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Student Volunteers Build Raised Garden Plots at Cincinnati's Temple Sholom

Garden Shaped Like Star of David

April 14, 2013

Staubach’s contingent was comprised of WC students Rebecca Miller, Rachel Beck, Whitney Rymer, Jess Sheldon, Brittney Johnson and Jalyn Thomas.

Staubach’s contingent was comprised of WC students Rebecca Miller, Rachel Beck, Whitney Rymer, Jess Sheldon, Brittney Johnson and Jalyn Thomas.

Volunteers from Wilmington College spent their Sunday (April 14) transforming a muddy patch of grass into seven raised garden plots shaped like the Star of David at Temple Sholom in Cincinnati.

The six students and two volunteers led by Tony Staubach, project manager for WC’s Grow Food, Grow Hope initiative, constructed the 600 square foot garden that will be known as Gan Sholom — Temple Sholom’s Garden of Peace.

Temple Sholom plans to grow food in the plots for religious ceremonies and donate any additional produce to a food pantry in Cincinnati.

Staubach’s contingent was comprised of WC students Rebecca Miller, Rachel Beck, Whitney Rymer, Jess Sheldon, Brittney Johnson and Jalyn Thomas, along with Nellie Ashmore, an AmeriCorps VISTA volunteer with Grow Food, Grow Hope, and Earlham College graduate Joel Hogle. The latter two helped supervised the students in removing the sod.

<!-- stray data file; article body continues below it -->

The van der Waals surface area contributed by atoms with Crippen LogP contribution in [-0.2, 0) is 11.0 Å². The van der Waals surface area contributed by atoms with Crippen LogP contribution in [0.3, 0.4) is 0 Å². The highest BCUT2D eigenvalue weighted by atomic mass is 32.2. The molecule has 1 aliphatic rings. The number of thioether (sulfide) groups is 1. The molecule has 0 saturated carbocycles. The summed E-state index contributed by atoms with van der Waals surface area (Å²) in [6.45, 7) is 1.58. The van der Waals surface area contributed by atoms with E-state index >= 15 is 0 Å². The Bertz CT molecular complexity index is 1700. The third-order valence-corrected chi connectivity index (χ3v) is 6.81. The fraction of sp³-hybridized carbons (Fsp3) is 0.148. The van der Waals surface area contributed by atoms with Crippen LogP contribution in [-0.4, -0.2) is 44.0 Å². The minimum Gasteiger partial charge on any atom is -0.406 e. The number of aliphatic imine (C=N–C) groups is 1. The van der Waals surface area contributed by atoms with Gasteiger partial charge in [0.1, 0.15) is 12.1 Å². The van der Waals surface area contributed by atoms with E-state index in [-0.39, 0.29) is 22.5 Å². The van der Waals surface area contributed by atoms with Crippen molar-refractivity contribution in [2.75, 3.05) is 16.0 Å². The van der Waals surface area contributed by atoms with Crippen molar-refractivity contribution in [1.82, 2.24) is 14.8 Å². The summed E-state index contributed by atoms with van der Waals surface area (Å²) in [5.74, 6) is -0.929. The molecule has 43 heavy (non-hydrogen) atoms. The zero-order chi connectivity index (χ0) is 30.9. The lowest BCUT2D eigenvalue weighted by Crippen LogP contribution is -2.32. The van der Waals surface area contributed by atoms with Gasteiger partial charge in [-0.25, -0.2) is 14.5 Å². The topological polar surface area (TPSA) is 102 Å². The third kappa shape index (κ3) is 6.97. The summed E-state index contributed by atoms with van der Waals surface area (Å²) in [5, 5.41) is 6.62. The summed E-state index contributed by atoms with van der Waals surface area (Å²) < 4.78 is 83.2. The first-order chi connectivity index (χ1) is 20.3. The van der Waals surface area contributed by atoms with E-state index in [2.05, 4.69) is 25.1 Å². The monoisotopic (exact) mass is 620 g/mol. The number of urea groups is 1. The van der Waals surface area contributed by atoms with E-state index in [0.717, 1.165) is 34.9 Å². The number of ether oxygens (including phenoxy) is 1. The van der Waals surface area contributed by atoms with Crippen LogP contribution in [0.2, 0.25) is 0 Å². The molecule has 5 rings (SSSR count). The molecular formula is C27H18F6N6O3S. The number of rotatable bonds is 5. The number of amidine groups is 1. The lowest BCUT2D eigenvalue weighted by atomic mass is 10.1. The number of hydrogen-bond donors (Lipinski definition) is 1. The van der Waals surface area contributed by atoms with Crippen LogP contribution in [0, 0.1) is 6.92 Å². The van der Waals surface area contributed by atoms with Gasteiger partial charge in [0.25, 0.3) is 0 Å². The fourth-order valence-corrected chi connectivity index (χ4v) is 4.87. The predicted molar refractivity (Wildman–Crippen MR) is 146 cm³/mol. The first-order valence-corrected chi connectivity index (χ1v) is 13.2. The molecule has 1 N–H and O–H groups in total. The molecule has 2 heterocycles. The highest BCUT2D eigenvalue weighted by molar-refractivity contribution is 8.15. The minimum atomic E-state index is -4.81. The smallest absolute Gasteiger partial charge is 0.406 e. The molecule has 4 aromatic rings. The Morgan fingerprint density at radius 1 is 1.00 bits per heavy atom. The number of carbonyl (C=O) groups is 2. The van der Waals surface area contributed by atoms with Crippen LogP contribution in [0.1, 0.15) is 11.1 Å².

(LEFT) The raised garden plots depict the Star of David.

Christopher Eli Kraus, visiting instructor in Jewish education at Hebrew Union College - Jewish Institute of Religion, praised the group for their hard work and dedication.

“The students were outstanding. They had a great attitude,” he said, noting his first contact with Grow Food, Grow Hope was hearing WC President Jim Reynolds’ presentation about Wilmington College at Hebrew Union College last fall.

Intrigued with Grow Food, Grow Hope’s interest in increasing local food capacity, Kraus shared Temple Sholom’s ideas with Staubach, who created an action plan and budget for the project. The next step was securing volunteers and shovels in the ground.

“I would like to publicly thank the students for their amazing work,” Staubach said. “Building a community garden shaped like the Star of David was not an easy task and I am grateful for all they did.” he said.

Additional work at the site is planned for later this spring and summer.